For gallantry at the Battle of Antietam he was promoted Corporal and subsequently served in every noncommissioned grade up to first sergeant of his company until his promotion to a first lieutenancy in Company H, First West Virginia Cavalry. He was mustered out as Sergeant in Chattanooga, TN, and joined his new command in the Army Corps commanded by Sheridan. He had scarcely become acquainted with his new companies when he was made Brigade Provost Marshall by Colonel James M. Schoonmaker, the Brigade Commander. Colonel Schoonmaker was the youngest colonel of Cavalry in the Union Army being only 20 years of age. He is now the First Vice-president and General Manage of the Pittsburgh and Erie Railroad and is reckoned among the Pittsburgh millionaires. In 1864 the Colonel commanded a brigade and the Lieutenant was on his staff. In 1904 the Lieutenant commanded a quarter of a million of old soldiers and the Colonel was on his staff.
Lt. Blackmar subsequently served as Provost Marshal and Asst. Adj. General on the staffs of Generals Powell and Capehart until the surrender of Lee at Appomattox in 1865. A pathetic incident in connection with General Powell occurred last December, which is worth relating. Commander-in-Chief Blackmar and the national Executive Committee, with their ladies, were in Denver, making arrangements for the 39th Annual Encampment. On their return journey they stopped at St. Louis, MO. General Powell, was mortally ill, and his old staff officer drove out to offer his sympathy to the family, not expecting to be permitted to see him in his feeble condition. Mrs. Powell, after much hesitation, finally said, "General Blackmar, I have been thinking seriously, and I feel that I could never justify myself if I refused to grant a meeting between you and your old General, and so, if you please, I will conduct you to his chamber." They met, the old General lying thin and wan on his bed, his old Provost-Marshall in the prime of life and health standing over him holding his hand. "It is almost over," said Powell, looking up into Blackmar's face. "Nonsense," said Blackmar, "you are on my staff, and I expect you will do good service for me yet." "Commander-in-Chief", replied the sick man, "My days are numbered, I must go, but I will serve you on the other side." A few days afterward, on December 26, the old veteran died.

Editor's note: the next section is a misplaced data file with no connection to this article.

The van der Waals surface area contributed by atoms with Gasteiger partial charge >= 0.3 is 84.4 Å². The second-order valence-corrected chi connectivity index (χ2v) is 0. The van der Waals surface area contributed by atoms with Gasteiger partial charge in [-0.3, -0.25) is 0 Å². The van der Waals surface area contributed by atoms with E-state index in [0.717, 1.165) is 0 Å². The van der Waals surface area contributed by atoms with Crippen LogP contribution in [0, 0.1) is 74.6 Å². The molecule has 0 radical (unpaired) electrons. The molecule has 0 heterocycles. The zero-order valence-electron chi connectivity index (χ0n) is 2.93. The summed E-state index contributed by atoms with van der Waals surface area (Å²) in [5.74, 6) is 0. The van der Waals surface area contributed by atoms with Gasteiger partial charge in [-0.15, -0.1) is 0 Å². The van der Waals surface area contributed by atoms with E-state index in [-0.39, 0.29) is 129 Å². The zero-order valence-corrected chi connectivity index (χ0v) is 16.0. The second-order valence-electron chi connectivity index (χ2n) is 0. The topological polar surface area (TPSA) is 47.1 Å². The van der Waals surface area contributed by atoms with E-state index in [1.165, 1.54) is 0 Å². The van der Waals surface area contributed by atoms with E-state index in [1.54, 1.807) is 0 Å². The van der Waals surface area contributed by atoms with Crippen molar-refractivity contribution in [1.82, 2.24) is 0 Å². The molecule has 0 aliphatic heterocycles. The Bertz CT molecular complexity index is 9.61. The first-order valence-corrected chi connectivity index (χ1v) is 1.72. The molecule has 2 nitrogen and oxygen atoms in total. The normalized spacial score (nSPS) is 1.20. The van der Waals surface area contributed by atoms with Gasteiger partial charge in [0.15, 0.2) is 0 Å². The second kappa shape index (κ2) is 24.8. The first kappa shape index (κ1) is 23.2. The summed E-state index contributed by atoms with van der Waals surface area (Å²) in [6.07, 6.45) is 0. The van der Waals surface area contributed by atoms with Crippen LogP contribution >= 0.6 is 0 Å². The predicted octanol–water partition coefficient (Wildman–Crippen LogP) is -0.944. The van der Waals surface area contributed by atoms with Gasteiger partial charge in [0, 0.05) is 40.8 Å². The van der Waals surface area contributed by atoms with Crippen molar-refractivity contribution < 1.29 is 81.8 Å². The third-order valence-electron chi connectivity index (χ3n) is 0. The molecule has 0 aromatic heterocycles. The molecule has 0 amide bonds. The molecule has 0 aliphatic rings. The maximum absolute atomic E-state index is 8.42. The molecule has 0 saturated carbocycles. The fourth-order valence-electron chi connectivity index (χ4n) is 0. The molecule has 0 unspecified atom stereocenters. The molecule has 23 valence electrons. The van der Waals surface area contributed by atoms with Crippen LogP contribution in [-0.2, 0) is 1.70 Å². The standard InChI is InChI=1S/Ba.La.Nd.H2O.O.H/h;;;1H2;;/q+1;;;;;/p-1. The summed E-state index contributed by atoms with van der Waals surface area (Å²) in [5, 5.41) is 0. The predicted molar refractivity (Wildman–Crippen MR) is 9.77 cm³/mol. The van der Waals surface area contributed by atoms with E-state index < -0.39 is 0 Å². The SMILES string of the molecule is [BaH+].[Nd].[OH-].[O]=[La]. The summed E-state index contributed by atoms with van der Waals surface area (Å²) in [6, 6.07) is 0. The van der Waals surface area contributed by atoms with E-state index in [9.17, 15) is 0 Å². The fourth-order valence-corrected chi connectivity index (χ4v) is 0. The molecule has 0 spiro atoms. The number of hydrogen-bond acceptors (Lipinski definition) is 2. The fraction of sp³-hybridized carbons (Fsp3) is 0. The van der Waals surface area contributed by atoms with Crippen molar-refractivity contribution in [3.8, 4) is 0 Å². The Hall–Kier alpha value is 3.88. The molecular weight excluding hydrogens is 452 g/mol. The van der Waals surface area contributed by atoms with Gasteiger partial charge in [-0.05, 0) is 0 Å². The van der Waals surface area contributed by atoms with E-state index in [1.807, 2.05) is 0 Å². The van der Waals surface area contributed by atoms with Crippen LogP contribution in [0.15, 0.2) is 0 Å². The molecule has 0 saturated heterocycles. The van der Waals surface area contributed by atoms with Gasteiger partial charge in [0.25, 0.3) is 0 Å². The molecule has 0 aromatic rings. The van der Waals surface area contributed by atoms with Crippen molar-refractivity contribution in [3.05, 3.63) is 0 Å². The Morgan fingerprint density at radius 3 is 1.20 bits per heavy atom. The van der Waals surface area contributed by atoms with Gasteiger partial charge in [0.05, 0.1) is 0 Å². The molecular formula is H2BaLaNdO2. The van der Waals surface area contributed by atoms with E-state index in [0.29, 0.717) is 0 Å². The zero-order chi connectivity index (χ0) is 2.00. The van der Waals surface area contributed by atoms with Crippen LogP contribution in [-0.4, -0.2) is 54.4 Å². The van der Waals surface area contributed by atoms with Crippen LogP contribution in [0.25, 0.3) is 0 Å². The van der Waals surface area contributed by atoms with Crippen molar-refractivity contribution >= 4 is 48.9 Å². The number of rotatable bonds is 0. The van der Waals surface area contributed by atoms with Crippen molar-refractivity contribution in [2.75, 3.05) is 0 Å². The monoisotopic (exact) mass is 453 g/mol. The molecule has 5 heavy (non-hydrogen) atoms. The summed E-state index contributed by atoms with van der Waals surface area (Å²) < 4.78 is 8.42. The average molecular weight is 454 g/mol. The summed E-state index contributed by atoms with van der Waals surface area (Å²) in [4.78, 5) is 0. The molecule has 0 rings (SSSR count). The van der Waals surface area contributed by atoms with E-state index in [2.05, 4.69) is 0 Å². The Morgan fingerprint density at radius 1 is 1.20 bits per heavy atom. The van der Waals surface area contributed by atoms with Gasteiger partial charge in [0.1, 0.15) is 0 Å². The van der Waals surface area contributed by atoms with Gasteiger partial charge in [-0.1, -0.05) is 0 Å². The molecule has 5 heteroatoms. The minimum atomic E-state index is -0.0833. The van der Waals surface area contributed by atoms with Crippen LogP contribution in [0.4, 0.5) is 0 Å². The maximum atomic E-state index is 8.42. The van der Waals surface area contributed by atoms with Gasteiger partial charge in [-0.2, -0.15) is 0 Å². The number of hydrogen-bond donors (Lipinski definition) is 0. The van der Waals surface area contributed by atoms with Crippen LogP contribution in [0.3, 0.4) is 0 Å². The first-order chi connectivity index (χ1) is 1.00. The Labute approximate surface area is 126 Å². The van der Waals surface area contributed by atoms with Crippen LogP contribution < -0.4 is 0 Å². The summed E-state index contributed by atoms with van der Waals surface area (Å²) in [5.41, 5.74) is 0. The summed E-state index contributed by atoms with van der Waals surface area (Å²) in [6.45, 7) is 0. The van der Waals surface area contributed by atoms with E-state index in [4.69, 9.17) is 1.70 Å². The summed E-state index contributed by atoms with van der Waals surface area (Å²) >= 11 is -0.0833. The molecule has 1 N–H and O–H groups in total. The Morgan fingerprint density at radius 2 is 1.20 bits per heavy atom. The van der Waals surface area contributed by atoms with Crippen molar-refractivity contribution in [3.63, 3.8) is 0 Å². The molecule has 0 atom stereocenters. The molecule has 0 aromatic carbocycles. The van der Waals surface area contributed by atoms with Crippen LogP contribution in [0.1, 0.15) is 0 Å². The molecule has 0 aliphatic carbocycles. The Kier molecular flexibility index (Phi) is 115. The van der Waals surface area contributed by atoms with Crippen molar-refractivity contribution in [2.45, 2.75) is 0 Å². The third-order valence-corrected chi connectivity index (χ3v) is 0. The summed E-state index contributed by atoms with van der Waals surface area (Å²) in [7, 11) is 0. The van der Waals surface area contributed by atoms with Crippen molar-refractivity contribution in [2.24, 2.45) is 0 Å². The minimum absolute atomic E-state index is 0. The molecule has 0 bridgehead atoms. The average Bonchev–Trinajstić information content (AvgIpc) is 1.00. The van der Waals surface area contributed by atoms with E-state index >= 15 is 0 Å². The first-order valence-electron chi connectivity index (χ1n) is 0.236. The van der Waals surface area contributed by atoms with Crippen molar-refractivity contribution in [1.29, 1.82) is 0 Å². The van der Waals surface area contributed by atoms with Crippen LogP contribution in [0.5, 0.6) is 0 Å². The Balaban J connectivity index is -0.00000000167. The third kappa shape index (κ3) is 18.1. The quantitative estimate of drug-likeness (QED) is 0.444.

General Blackmar received honorable mention for having, on June 22, 1864, carried to General Crook, at great risk to himself, news of General Powell's precarious position, being outnumbered and almost surrounded by General Early's forces. By this dangerous and voluntary service General Powell's forces was saved.
At Five Forks, while on General Capehart's staff, he formed a line and charged over a ditch, driving the Confederate line in disorder. His act was seen by General Custer, who laid a hand on his shoulder, and said, "Well done, Captain!". "I beg your pardon," said Blackmar, "I am only a Lieutenant." "I said Captain, " replied Custer. And the title stood, for there and then our hero was promoted for conspicuous gallantry on the field on battle.
When General Grant received the surrender of General Lee in the McLane House, he occupied a chair which was immediately afterwards purchased by General Capehart and confided to the care of Captain Blackmar, who carried it before him on his horse to the brigade wagon. That chair remained in the possession on General Capehart until a short time before his death, when he presented it to General Blackmar, and it has been a conspicuous object in his military den; and in his last will he left to the United States.